this Wikipedia page about the history of the Philippines. While someone callously removed the cartoonist's signature, and it is therefore unattributed except to the Minneapolis Tribune, I'm fairly confident that this is yet another example of R.C. Bowman's work.
The American pretext for war with Spain centered on Cuba rather than the Philippines, but with the American declaration of war on April 25, 1898, Secretary of the Navy Theodore Roosevelt ordered Admiral Dewey's fleet to attack the Spanish ships at the Philippines. U.S. forces had begun arriving in Cuba four months earlier; the McKinley administration had been agitating for Cuban independence since November, 1897. I would guess that this cartoon had to have been drawn between January 25 and April 25, 1898.
I have to wonder what McKinley means to do within the context of the cartoon. Surely he doesn't mean to push the Philippines over the edge into the Spanish abyss. Nor does it make sense that McKinley is holding the Philippines back from jumping into it.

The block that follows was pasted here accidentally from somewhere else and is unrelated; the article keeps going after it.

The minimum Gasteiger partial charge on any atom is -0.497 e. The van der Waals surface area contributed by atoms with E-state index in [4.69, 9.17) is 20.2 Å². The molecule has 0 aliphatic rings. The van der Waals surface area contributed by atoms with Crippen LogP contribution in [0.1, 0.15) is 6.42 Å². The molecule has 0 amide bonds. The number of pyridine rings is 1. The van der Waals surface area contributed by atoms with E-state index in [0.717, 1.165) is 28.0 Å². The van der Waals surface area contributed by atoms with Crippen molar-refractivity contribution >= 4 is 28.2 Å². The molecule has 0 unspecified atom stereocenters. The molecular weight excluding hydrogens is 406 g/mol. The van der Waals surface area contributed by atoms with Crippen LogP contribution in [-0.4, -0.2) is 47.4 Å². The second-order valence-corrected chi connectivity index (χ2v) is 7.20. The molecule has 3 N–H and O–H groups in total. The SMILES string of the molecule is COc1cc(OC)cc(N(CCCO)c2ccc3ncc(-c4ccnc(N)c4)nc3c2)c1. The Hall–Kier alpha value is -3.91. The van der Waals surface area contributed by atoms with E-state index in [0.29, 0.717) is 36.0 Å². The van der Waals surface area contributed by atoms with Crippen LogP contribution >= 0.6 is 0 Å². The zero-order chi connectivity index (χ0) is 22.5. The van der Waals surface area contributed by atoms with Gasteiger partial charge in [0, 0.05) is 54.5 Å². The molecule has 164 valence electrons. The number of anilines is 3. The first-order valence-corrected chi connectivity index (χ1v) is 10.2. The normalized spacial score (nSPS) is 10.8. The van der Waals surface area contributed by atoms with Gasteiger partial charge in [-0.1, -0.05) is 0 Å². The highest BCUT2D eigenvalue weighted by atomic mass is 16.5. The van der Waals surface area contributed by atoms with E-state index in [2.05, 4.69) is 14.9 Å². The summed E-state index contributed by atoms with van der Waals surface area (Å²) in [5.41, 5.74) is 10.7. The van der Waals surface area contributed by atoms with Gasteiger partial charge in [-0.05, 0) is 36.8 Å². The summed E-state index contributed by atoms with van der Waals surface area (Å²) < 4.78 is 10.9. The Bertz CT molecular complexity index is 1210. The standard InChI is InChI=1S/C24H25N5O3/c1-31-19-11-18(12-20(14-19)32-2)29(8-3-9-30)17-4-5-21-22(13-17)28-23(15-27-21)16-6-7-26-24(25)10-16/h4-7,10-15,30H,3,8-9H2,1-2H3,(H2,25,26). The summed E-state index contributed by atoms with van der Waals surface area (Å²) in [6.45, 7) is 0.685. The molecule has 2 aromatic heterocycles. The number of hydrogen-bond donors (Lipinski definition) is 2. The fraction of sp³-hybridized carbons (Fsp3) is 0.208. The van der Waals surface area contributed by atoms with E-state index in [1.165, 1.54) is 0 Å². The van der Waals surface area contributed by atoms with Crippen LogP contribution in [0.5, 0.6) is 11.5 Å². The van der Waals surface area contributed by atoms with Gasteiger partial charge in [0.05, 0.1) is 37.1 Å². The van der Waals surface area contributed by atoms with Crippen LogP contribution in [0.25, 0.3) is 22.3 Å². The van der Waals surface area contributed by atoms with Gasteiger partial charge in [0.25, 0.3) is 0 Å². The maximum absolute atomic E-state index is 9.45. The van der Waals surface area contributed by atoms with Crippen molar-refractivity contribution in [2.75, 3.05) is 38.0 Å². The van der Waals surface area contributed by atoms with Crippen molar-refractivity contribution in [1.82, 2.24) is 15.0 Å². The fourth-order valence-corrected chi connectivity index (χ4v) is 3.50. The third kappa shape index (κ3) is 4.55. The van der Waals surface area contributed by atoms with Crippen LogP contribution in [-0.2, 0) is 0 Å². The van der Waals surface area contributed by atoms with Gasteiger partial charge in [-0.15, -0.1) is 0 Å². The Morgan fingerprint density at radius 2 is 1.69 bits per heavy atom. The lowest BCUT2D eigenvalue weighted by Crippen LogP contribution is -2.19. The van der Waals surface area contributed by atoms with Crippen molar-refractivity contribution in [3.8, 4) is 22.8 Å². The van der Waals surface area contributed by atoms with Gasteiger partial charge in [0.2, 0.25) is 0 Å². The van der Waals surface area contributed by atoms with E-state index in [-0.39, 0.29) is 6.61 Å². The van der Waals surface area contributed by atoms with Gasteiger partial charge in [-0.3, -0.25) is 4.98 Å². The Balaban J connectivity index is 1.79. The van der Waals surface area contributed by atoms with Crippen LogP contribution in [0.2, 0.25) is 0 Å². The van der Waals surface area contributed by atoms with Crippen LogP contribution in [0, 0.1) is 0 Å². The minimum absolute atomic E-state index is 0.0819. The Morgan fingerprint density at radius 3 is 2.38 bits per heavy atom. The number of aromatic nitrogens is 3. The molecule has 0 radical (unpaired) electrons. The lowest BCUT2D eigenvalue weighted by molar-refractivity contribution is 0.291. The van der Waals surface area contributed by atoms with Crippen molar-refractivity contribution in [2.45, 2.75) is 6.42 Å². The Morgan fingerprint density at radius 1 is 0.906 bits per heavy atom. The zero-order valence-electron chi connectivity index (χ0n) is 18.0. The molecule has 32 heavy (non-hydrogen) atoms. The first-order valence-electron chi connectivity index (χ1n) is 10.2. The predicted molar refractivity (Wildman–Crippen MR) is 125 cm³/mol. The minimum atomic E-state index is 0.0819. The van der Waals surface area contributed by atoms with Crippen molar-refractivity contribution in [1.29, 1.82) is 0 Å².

Indeed, the character most in danger of falling off the cliff would appear to be Mr. Globe there, whose heels are right on the edge, and whose head is so disproportionately huge relative to the rest of his body that the first little sneeze is likely to sending him toppling backwards.
I suppose another interpretation of the cartoon would be that it was drawn after Spain ceded the Philippines to the U.S. in the Treaty of Paris in December, but General Aguinaldo had already proclaimed Filipino independence on June 12. The McKinley administration opposed Aguinaldo's provisional government, but had no clear intention for the Philippines otherwise. Even if this cartoon were drawn in 1899, I still doubt that anyone in America or the Philippines seriously entertained the notion of returning the Philippines to Spanish rule.
Here's one additional bit of Filipino and presidential trivia: the first American governor of the Philippines, appointed in 1899, was none other than future American president William Howard Taft.